As I mentioned before, the script is one of the best I have seen in years. All of the dialogue fits the characters perfectly and the odd sense of humor turns the darkest scenes into its funniest. The actors are all on point and the two leads nail their roles as friends/foes. The only gripe I had was that the ending seemed a little rushed and I would have liked to see some of the details fleshed out more. This minor complaint aside, this film was my favorite feature of the festival and I am excited to see how it is received once it is released. Another Evil is far from conventional, but it is a brilliant and original take on the well-worn haunted house subgenre. ANOTHER EVIL IS CURRENTLY BEING RELEASED BY RAVEN BANNER, BUT DOES NOT HAVE A RELEASE DATE YET
Mitchell Altieri has made a lot of interesting films over the past 15 years, originally operating as one-half of “The Butcher Brothers”. My first exposure being The Hamiltons. It was one of the better films to come out of the After Dark Film series and he has continued to make odd, entertaining films over the past few years. So when I saw that he was directing a new horror-comedy called The Night Watchmen, I was pretty excited and surprised that it was premiering in my hometown of Atlanta. I am pretty picky when it comes to comedy, but at only 5 minutes in I was belly laughing in my seat. This slapstick, gore-soaked comedy came out of nowhere and left me with a smile on my face for its entire runtime. Some may be too cool for its silly (and occasionally campy) sensibilities, but those people are not the target audience and will probably never see it.
The Night Watchmen is a story about a group of security guards at a Baltimore Newspaper , who are going through an average day of work. They recently hired a new guy and during his orientation, the building is attacked by bloodthirsty clowns. This outbreak happens when a local (celebrity) clown is killed in Romania and his body is delivered to the wrong address. From here, the gang has to stick together to hilariously battle the undead and try to make it through the night.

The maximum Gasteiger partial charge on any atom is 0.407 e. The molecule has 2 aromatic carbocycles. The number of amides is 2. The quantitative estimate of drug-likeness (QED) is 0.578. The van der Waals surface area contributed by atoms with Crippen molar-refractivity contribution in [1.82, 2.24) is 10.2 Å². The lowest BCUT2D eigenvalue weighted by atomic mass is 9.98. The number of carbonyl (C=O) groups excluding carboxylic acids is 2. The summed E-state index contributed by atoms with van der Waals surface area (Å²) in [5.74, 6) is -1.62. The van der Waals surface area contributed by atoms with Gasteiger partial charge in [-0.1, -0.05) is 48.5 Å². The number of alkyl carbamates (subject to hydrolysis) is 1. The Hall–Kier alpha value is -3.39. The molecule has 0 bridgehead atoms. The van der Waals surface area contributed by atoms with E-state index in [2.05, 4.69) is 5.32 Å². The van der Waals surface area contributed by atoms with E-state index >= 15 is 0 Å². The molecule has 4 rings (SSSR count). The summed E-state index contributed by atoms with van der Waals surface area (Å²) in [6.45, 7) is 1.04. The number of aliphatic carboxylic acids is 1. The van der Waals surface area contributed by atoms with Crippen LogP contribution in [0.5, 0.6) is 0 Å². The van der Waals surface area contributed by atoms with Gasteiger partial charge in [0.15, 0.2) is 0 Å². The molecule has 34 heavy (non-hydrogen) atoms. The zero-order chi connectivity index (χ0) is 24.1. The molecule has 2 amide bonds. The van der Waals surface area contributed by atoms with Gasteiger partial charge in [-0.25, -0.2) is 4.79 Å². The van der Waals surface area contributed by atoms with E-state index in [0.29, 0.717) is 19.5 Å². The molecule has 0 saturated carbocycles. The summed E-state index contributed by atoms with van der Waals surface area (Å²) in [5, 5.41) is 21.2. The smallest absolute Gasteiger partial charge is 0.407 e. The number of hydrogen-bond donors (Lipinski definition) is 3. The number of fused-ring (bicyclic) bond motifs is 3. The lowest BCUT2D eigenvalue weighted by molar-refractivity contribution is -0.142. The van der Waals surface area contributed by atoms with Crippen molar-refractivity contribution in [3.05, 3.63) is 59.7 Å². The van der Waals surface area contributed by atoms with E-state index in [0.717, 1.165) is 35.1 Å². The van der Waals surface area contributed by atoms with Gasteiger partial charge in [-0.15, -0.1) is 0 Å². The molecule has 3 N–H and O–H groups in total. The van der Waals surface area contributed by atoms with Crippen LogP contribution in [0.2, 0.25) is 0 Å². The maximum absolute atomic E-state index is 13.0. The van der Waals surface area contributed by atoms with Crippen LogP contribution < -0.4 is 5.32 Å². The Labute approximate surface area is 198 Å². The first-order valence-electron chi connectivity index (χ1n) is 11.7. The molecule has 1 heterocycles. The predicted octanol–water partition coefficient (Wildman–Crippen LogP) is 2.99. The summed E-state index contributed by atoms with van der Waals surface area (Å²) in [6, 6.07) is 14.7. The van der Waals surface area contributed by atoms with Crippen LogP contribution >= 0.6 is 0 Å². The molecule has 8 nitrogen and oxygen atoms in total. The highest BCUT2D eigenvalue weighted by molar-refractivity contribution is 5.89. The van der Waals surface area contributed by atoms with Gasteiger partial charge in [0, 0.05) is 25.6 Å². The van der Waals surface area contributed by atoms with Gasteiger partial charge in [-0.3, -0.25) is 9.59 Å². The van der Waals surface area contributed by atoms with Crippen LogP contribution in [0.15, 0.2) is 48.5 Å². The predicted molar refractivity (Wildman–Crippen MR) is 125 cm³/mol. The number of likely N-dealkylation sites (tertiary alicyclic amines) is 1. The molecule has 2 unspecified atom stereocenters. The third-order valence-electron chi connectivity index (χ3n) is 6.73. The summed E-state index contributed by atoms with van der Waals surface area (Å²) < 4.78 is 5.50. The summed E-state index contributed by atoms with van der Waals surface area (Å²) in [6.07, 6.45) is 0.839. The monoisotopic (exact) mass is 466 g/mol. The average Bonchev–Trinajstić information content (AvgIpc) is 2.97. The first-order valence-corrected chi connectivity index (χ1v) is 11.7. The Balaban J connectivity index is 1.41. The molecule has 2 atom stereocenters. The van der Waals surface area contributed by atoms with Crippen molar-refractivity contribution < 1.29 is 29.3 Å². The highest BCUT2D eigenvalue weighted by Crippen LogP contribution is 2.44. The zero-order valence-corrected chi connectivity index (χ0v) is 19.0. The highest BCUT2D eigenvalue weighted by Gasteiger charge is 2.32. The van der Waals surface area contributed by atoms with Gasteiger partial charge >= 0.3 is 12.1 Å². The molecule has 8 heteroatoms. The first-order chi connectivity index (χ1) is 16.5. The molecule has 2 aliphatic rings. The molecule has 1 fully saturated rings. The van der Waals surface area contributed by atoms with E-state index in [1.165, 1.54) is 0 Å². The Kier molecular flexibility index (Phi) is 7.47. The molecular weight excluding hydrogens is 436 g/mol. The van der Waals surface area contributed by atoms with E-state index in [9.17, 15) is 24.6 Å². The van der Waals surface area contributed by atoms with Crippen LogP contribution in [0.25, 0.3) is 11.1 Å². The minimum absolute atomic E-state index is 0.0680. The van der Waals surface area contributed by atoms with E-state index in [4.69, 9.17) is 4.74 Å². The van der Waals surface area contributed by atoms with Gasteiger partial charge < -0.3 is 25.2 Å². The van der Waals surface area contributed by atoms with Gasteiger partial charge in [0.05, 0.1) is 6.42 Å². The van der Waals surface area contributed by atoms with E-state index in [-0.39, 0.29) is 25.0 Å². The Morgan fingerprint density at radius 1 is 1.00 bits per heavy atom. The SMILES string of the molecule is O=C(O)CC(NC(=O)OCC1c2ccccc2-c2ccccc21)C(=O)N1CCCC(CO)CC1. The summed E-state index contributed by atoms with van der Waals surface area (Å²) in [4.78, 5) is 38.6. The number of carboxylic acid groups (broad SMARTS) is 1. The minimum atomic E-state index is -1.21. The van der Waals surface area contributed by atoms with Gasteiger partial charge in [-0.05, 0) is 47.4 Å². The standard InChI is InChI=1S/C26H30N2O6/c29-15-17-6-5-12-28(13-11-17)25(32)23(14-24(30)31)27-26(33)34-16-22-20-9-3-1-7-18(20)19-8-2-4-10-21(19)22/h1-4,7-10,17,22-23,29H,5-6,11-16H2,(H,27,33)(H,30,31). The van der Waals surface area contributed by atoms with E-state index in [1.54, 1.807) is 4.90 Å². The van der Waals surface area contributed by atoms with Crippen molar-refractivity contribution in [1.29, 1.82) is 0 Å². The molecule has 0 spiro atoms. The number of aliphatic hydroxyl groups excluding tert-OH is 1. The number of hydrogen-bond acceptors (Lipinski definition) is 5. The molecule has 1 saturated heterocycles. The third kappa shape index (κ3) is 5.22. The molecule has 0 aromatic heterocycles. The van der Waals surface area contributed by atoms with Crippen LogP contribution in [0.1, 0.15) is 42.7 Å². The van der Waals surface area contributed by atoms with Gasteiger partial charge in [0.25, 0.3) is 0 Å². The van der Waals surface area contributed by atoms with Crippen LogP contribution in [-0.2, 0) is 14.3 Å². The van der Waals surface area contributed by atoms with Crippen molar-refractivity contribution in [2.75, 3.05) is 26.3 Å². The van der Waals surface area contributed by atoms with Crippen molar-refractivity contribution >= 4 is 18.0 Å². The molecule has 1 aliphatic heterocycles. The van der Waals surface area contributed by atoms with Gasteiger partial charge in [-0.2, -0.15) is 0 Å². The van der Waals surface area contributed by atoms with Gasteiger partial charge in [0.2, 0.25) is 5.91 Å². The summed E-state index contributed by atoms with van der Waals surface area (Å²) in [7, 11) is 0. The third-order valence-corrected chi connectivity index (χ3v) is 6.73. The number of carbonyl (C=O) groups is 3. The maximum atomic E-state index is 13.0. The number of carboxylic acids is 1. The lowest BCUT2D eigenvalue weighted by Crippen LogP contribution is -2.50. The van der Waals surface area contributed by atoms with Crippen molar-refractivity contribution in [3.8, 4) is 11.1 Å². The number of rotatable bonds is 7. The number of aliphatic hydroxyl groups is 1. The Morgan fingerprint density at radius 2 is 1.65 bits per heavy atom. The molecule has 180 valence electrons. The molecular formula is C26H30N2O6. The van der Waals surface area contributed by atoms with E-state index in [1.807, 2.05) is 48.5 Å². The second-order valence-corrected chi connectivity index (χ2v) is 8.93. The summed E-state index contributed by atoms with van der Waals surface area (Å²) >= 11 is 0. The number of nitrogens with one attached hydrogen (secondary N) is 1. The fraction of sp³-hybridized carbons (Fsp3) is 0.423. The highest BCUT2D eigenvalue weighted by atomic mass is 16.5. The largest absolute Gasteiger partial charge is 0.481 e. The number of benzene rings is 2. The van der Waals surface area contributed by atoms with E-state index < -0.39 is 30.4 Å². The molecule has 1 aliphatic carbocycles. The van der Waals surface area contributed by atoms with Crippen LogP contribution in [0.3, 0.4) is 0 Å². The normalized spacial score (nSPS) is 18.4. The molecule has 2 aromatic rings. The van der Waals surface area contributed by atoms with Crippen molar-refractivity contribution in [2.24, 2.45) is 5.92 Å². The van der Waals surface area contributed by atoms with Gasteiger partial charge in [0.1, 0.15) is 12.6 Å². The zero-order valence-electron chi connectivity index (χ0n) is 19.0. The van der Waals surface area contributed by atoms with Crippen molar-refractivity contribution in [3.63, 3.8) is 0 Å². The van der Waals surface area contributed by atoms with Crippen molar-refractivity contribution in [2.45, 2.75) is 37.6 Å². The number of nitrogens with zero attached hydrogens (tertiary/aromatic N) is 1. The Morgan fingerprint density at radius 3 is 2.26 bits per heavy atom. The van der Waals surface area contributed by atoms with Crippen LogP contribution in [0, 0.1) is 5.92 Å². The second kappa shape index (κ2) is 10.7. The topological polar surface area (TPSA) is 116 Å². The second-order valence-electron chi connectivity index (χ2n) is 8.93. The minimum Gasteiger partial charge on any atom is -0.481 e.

I have mentioned how funny this film is, but this is still a horror film. Tons of gore gags and arterial sprays are littered through this picture and it is hard not to smile each time it occurs. Another standout is all of the stunts and action scenes. There are full body burns, high flying monsters and even a spider-walking vampire (ala The Exorcist). Even with all of this great action, the cast really carries this film and the mile a minute comedy style works well. It becomes very apparent that the cast are really friends and that the chemistry on film is 100% real, making it even easier to rally behind our heroes. This is one of the best horror-comedies the year and I am hoping this film finds its audience. I have a good feeling that this title will be on a lot of top ten lists and will be a Netflix hit. THE NIGHT WATCHMEN IS CURRENTLY PLAYING FILM FESTIVALS, BUT THERE SHOULD BE RELEASE INFO SOON
Sleaze Box and Gatorblade pictures are back at it again…just in time for the holidays. I am not sure who said “let’s make Bob Glazier Santa Claus”, but I want to personally thank them. Cannibal Claus is a Christmas movie, but it is not exactly fit for the whole family. It has all of the gore and naked breasts you have come to expect, but this time it is set to the jolly tune of Christmas carols. It may not be the best film from Director Sean Donohue, but it is one of his most enjoyable.
Cannibal Claus starts with a mall Santa (played by Bob Glazier) losing his job to his smug employer. This sets our central character into a tailspin of debauchery and violence, putting together “a list” of those who have been naughty and nice. This includes anyone who has ever wronged him and his methods are as brutal as they are funny.
The company of actors that Sean Donohue and Sleaze Box films continually work with really seem to be growing as a whole. These actors are clearly having a great time and it shows throughout the film’s brisk runtime. The direction is solid and feels cinematic, but it does lack a little of the polish we saw in Death-Scort Service. The scenes are a little choppier than his last film, but it’s not distracting and may help with the playful tone. What works best is how this film interweaves the two storylines, giving an explanation for our Santa’s quick decent into insanity. The family from the flashback sequences give great performances (They are played by a real family; Alberto, Mady and Lucio Giovannelli) and give the viewer a break from the non-stop gore flinging.